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How to start learning Scala?

Livan Frometa

6 Oct 2020

5 min read

How to start learning Scala?
  • Learning To Code
  • Scala
  • Functional Programming
  • Functional Scala
  • Learning

Photo by Maximilian Weisbecker on Unsplash

Why Scala?

Whether you are interested in gaining some skills in a new language or you are already professionally coding and want to take your career one step further, Scala is an excellent choice. It is perfect for introducing you to the exciting functional programming paradigm and community.

Scala Advantages

Scala joins functional programming and object-oriented programming into a powerful language. Scala’s complex features promote better coding and offer a performance increase. Here are some reasons why I recommend Scala.

Object-Oriented and Functional Coding Paradigms

Scala joins functional programming and object-oriented programming into a powerful language. Scala’s complex features promote better coding and offer a performance increase. Here are some reasons why I recommend Scala.

Java Compatibility and Interoperability

We can take advantage and benefit from the power of both paradigms. This is an easy-going way to transition compared with other purely functional languages. I prefer a trend towards the paradigm and the beautiful world of functional programming.

Inherently Immutable Objects

Immutable objects are simply objects whose state cannot change after construction. It can sound simple but in a big application, having the control of object build and the security that other components don’t change our initialization, can be a great feature to avoid bugs and solve problems faster.

Scalability

We can use Scala to build powerful reactive, highly concurrent, fault-tolerant and distributed systems. Therefore, we can use the actor model of Akka, Monix, ZIO to name some among many.

Great for Data Analytics

Often, software engineers who want to become experts in these subjects(Big Data, Machine Learning). Scala can be a great choice for data analytics with support from tools like Apache Spark, among others.

Great Job Opportunities

Scala engineers with a business mindset are highly demanded profiles nowadays. Between the most common roles that the companies are looking for are: Backend Developers, Data Scientist, and Full Stack Developers. The Scala Developers are in the list of the best paid in various countries in the world([StackOverflow Developers Survey 2019](https://insights.stackoverflow.com/survey/2019# top-paying-technologies)), this is a great point to keep in mind when we have to choose a professional career.

Learning curve

The learning curve with the Scala language depends a lot on each personal context but in general, when you adopt advanced features on functional programming it is usually high. This is why my intention is to encourage you to continue improving yourself and learning new features every day. Everything will depend on your dedication. Here are some materials that were very helpful to me.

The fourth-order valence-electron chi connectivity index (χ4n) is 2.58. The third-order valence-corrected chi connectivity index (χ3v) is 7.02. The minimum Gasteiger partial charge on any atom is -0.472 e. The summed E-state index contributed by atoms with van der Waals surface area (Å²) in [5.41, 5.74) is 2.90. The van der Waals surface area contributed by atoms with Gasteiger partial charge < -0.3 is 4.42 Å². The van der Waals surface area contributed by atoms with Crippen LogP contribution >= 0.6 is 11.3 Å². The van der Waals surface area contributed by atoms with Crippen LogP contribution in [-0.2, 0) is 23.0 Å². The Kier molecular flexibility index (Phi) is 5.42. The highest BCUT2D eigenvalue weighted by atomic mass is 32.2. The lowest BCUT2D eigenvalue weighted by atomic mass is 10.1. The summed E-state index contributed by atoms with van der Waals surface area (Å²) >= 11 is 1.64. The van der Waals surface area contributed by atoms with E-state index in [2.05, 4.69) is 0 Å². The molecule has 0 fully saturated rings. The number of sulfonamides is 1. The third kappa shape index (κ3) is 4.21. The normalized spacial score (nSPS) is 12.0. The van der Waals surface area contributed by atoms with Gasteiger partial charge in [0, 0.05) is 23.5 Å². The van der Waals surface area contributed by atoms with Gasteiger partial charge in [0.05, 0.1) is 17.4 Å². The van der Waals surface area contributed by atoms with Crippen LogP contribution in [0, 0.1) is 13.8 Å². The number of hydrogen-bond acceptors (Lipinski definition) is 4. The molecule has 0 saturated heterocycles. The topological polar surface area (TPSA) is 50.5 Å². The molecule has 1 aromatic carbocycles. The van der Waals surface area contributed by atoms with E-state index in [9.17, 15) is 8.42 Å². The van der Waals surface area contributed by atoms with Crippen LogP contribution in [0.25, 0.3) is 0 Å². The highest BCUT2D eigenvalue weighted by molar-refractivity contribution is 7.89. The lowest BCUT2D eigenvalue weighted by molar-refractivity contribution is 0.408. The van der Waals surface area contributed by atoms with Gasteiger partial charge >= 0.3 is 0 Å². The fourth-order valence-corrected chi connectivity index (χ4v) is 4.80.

Improving your Scala coding skills

My recommendation to improve your coding skills with Scala is to read! Advanced books, articles and tutorials, etc. Do more courses online or on-site. Attend Scala conferences and meetups, such interaction can generate many quality discussions. Dive into your local meetups lineup and the worldwide conference’s list. Here, you have a list with a summary of different resources that can help you to learn a little bit more about Scala.

You will learn about Scala and the functional programming for sure if you get something out of the above list. And remember, the best way of learning programming is by practicing more programming.

Scala has a highly qualified and friendly community willing to discuss ideas and help new users. If you want to be up to date with all Scala news and content, you should add to your list the following mediums.

  • Scala Times — A Weekly Scala Newspaper. Also, you can follow the account on Twitter.
  • 47 Degrees — is a great contributor to Scala that publishes very interesting news about functional programming. Also, you can follow the account on Twitter.
  • SoftwareMill Scala blog posts — is a great contributor to Scala and publish very interesting articles.
  • Martin Odersky — Creator and lead designer of Scala.

Also, I recommend taking a look at the following Scala libraries

  • Typelevel ProjectsCats, Cats-Effect, Shapeless
  • Akka — Akka is the implementation of the Actor Model allow us to build powerful reactive, concurrent, * **[and distributed applications more easily
  • Http4s — Typeful, functional, streaming HTTP for Scala
  • ZIO —A type-safe, composable library for async and concurrent programming in Scala
  • Circe —A JSON library for Scala powered by Cats
  • FS2 —Purely functional, effectful, resource-safe, concurrent streams for Scala
  • Doobie —Functional JDBC layer for Scala.
  • Monocle — Optics library for Scala
  • Monix — Asynchronous Programming for Scala and Scala.js.
  • Refined — Simple refinement types for Scala
  • ScalaCheck — Property-based testing for Scala
  • Finch — Scala combinator library for building Finagle HTTP services
  • Hammock — Purely functional HTTP client
  • PureConfig — A boilerplate-free library for loading configuration files
  • Tapir — Typed API descriptions sttp —The Scala HTTP client

Conclusion

To end up, keep your current habits of how to learn and how you have learned other languages ​​and apply all this knowledge to Scala. I can tell you that functional programming is a really beautiful and interesting world.

I hope this article helps you to improve your Scala programming skills.

Did you like this article?

Livan Frometa

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